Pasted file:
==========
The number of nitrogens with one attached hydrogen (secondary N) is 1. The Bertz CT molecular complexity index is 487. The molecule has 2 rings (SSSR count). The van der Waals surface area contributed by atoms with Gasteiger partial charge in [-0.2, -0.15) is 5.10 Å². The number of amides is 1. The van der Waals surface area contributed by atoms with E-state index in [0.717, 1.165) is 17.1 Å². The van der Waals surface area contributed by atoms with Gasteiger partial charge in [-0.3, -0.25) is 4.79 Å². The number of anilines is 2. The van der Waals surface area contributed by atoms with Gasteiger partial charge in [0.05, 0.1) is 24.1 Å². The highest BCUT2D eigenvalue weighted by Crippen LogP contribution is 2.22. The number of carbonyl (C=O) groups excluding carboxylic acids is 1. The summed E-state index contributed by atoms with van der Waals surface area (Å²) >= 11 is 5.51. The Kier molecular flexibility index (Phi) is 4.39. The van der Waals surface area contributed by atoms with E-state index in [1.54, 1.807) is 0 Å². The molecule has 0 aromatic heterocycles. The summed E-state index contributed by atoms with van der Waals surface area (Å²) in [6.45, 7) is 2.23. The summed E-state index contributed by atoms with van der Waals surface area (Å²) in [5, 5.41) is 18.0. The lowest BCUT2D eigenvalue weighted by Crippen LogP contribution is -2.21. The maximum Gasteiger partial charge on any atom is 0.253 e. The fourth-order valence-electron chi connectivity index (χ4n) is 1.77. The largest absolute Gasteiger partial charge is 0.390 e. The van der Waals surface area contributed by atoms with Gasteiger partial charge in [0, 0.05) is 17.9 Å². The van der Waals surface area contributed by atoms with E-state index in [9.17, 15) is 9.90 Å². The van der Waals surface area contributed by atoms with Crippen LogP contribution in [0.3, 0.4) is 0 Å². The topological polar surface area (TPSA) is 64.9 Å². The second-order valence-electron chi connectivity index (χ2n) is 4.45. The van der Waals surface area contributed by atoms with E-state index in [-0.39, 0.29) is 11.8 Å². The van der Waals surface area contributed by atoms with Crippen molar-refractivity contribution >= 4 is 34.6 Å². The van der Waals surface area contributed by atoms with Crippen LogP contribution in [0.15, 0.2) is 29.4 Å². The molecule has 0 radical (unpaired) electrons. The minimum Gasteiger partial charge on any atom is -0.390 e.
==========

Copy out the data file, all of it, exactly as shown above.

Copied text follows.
The number of nitrogens with one attached hydrogen (secondary N) is 1. The Bertz CT molecular complexity index is 487. The molecule has 2 rings (SSSR count). The van der Waals surface area contributed by atoms with Gasteiger partial charge in [-0.2, -0.15) is 5.10 Å². The number of amides is 1. The van der Waals surface area contributed by atoms with E-state index in [0.717, 1.165) is 17.1 Å². The van der Waals surface area contributed by atoms with Gasteiger partial charge in [-0.3, -0.25) is 4.79 Å². The number of anilines is 2. The van der Waals surface area contributed by atoms with Gasteiger partial charge in [0.05, 0.1) is 24.1 Å². The highest BCUT2D eigenvalue weighted by Crippen LogP contribution is 2.22. The number of carbonyl (C=O) groups excluding carboxylic acids is 1. The summed E-state index contributed by atoms with van der Waals surface area (Å²) >= 11 is 5.51. The Kier molecular flexibility index (Phi) is 4.39. The van der Waals surface area contributed by atoms with E-state index in [1.54, 1.807) is 0 Å². The molecule has 0 aromatic heterocycles. The summed E-state index contributed by atoms with van der Waals surface area (Å²) in [6.45, 7) is 2.23. The summed E-state index contributed by atoms with van der Waals surface area (Å²) in [5, 5.41) is 18.0. The lowest BCUT2D eigenvalue weighted by Crippen LogP contribution is -2.21. The maximum Gasteiger partial charge on any atom is 0.253 e. The fourth-order valence-electron chi connectivity index (χ4n) is 1.77. The largest absolute Gasteiger partial charge is 0.390 e. The van der Waals surface area contributed by atoms with Gasteiger partial charge in [0, 0.05) is 17.9 Å². The van der Waals surface area contributed by atoms with E-state index in [9.17, 15) is 9.90 Å². The van der Waals surface area contributed by atoms with Crippen LogP contribution in [0.3, 0.4) is 0 Å². The topological polar surface area (TPSA) is 64.9 Å². The second-order valence-electron chi connectivity index (χ2n) is 4.45. The van der Waals surface area contributed by atoms with E-state index in [-0.39, 0.29) is 11.8 Å². The van der Waals surface area contributed by atoms with Crippen molar-refractivity contribution >= 4 is 34.6 Å². The van der Waals surface area contributed by atoms with Crippen LogP contribution in [0.15, 0.2) is 29.4 Å². The molecule has 0 radical (unpaired) electrons. The minimum Gasteiger partial charge on any atom is -0.390 e.